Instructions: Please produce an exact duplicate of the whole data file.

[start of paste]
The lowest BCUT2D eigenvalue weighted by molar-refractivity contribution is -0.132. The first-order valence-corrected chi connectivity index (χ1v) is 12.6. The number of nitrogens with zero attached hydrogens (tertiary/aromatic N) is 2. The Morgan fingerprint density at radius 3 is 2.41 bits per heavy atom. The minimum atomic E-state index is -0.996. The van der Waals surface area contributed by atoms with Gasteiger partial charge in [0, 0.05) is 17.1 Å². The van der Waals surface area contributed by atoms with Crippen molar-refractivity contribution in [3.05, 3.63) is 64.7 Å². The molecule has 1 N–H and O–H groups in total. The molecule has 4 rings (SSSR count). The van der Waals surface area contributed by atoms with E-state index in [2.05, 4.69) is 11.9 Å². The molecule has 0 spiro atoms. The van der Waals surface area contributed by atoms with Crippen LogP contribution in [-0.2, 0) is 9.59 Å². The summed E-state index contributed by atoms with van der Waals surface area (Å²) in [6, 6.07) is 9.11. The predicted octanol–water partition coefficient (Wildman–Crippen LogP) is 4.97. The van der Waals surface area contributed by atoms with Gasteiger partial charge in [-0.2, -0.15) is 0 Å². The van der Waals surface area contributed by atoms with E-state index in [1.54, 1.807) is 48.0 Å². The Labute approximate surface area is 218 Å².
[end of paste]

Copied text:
The lowest BCUT2D eigenvalue weighted by molar-refractivity contribution is -0.132. The first-order valence-corrected chi connectivity index (χ1v) is 12.6. The number of nitrogens with zero attached hydrogens (tertiary/aromatic N) is 2. The Morgan fingerprint density at radius 3 is 2.41 bits per heavy atom. The minimum atomic E-state index is -0.996. The van der Waals surface area contributed by atoms with Gasteiger partial charge in [0, 0.05) is 17.1 Å². The van der Waals surface area contributed by atoms with Crippen molar-refractivity contribution in [3.05, 3.63) is 64.7 Å². The molecule has 1 N–H and O–H groups in total. The molecule has 4 rings (SSSR count). The van der Waals surface area contributed by atoms with E-state index in [2.05, 4.69) is 11.9 Å². The molecule has 0 spiro atoms. The van der Waals surface area contributed by atoms with Crippen LogP contribution in [-0.2, 0) is 9.59 Å². The summed E-state index contributed by atoms with van der Waals surface area (Å²) in [6, 6.07) is 9.11. The predicted octanol–water partition coefficient (Wildman–Crippen LogP) is 4.97. The van der Waals surface area contributed by atoms with Gasteiger partial charge in [-0.2, -0.15) is 0 Å². The van der Waals surface area contributed by atoms with E-state index in [1.54, 1.807) is 48.0 Å². The Labute approximate surface area is 218 Å².